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jltrent

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Around here there use to be chicken houses, people milking cows, tobacco farmers and the producers went out of business mostly because of prices for the most part (government programs paid out to quit also.) It is looking more and more that the beef cattle are next as not a very good chance of a much producer price increase IMO.

I don't ever remember price increases (inflation) as bad as I have seen recently. Either the farmers get a bigger piece of the pie or a lot want weather the storm.
 
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Stocker Steve

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December and January are when the I states publish their sample budgets for corn and beans. The initial ones projected high productivity farms still showing a profit even with higher input prices. Lower productivity farms did not. Then grain prices went up some more. So in 2022 some of the dirt surfers will need to accept a lower return to land and labor, and many will actually be able to cover all the overhead - - thus being "profitable."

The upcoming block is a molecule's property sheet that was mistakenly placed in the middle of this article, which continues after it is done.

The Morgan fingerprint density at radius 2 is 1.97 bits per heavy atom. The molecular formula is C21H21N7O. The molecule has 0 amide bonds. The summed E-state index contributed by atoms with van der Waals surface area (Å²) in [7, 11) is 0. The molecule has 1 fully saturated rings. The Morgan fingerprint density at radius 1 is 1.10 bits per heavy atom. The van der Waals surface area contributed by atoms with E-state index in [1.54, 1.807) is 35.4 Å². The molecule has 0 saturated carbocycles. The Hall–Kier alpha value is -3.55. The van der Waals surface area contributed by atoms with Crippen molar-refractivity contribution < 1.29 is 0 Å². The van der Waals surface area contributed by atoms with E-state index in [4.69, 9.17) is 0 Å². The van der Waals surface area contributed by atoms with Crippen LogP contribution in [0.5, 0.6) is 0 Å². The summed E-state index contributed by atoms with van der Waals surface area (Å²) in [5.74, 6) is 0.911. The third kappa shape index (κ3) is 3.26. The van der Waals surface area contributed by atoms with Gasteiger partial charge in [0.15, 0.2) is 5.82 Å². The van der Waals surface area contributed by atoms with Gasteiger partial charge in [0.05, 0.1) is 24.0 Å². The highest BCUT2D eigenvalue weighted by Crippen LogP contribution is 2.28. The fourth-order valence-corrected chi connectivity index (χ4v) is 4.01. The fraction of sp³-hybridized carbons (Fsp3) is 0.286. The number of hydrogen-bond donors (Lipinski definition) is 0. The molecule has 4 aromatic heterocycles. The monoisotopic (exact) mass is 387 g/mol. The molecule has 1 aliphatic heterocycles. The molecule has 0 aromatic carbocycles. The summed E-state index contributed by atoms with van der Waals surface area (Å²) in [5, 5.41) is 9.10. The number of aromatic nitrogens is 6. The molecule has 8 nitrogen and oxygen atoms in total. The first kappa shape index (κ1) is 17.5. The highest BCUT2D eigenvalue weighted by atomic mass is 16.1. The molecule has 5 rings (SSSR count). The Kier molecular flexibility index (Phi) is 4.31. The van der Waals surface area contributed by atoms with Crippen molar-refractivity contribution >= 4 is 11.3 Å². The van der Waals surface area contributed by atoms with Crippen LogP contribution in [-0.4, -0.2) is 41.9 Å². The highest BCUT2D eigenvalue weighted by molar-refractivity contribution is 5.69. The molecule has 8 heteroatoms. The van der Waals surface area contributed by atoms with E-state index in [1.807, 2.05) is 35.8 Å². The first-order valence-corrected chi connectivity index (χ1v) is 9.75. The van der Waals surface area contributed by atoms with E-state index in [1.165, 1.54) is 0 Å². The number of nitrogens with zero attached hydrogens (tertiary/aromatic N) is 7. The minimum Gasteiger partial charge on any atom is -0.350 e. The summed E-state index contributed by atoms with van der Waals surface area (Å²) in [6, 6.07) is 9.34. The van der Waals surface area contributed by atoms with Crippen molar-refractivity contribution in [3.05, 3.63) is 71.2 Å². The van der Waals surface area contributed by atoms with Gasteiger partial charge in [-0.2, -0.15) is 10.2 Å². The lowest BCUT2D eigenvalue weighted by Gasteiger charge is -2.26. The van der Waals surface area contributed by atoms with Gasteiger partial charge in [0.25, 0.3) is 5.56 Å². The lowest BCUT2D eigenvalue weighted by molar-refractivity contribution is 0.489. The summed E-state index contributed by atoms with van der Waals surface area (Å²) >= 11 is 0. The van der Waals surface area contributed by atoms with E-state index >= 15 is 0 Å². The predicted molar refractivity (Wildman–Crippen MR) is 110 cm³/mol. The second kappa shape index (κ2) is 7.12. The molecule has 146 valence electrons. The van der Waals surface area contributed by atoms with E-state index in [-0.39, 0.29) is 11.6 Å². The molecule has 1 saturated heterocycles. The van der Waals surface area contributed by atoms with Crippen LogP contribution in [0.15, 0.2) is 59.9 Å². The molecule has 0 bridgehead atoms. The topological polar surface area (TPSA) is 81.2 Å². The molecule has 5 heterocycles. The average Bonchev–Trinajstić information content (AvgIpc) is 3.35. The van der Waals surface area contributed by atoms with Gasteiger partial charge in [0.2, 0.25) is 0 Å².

The choices for lower productivity dirt farms will be challenging:
- negotiate a big reduction in land rent
- convert to sod for welfare cows
- transition to organic
- sign up for CRP
- return to a version of lay farming to grow your own fertilizer. I am going with the grow your own for this year.
- more biology patents
-

Most of these options will reduce the US grain production, but there is still a lot of rain forest left to slash and burn. We can print more money to buy more imported burger for now. Climate and conservation policies are the longer-term wild cards.
 
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Stocker Steve

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I can see a world wide food shortage coming up as farmers elect to grow crops with low imputs and just take the cut in yield. Graziers will just reduce the stocking rate. China, the country that is trying to manipulate the markets is the one that is going find a shortfall in what is available to buy to feed its population.

Ken